Author(s): Larsson B, Nemere I
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Abstract We recently reported (Larsson and Nemere : Endocrinology 144:1726) the effects of growth and maturation on 1,25(OH)2D3-membrane initiated effects in the intestine of male chickens. Here we extend our observations to studies on females with two stages of high calcium demand: growth (7-14 weeks) and egg laying (28-58 weeks). The rapid stimulatory effect of 130 pM 1,25(OH)2D3 on calcium transport was assessed as a physiological response in perfused duodena of 7-, 14-, 28-, and 58-week-old chickens, and determined to be 308\%, 184\%, 170\%, and 153\%, respectively, of corresponding controls after 40 min. Saturation analyses of [3H]1,25(OH)2D3 binding to nuclear vitamin D receptor (VDR) indicated an absence of cooperative binding, no changes in dissociation constant (Kd) with age, and an increase in maximum binding capacity (Bmax) between 7-week birds and older age groups. Analyses of saturable binding of [3H]1,25(OH)2D3 to the membrane associated rapid response steroid binding protein (1,25D3-MARRS bp) in basal lateral membranes (BLM), indicated cooperative binding, and an increase in both Bmax and Kd with age. No changes in the age-related expression of 1,25D3-MARRS bp were found, as judged by Western analyses, suggesting that a shift in ligand binding to lower affinity membrane components accounted for the increase in calculated Bmax. Basal levels of protein kinase C (PKC) activity decreased with age, as did hormone enhancement of activity. Basal levels of protein kinase A (PKA) activity remained constant with age, while the magnitude of hormone stimulation increased. Comparison of dose-response curves for ion transport and kinase activities in 7-week chicks suggested that PKC mediates phosphate transport while PKA mediates calcium transport. Thus, the age-related loss of calcium transport is most likely related to loss of PKC-mediated phosphate transport. Copyright 2003 Wiley-Liss, Inc.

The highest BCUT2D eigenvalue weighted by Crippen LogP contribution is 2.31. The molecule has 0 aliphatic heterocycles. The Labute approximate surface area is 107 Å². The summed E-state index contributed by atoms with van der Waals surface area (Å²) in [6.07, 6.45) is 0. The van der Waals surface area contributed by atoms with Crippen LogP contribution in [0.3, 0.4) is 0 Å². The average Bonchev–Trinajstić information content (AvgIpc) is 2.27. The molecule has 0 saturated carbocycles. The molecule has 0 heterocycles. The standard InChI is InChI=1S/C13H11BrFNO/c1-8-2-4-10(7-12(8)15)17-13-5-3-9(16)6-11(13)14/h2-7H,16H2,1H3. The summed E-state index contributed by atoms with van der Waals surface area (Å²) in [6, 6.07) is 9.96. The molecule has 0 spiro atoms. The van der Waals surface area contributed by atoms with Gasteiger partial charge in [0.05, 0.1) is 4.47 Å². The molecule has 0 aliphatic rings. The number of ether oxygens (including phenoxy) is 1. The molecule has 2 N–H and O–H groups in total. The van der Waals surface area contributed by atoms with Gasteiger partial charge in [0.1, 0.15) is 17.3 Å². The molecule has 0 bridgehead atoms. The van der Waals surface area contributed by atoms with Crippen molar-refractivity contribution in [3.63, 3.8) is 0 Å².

This article was published in J Cell Biochem
and referenced in Journal of Alzheimers Disease & Parkinsonism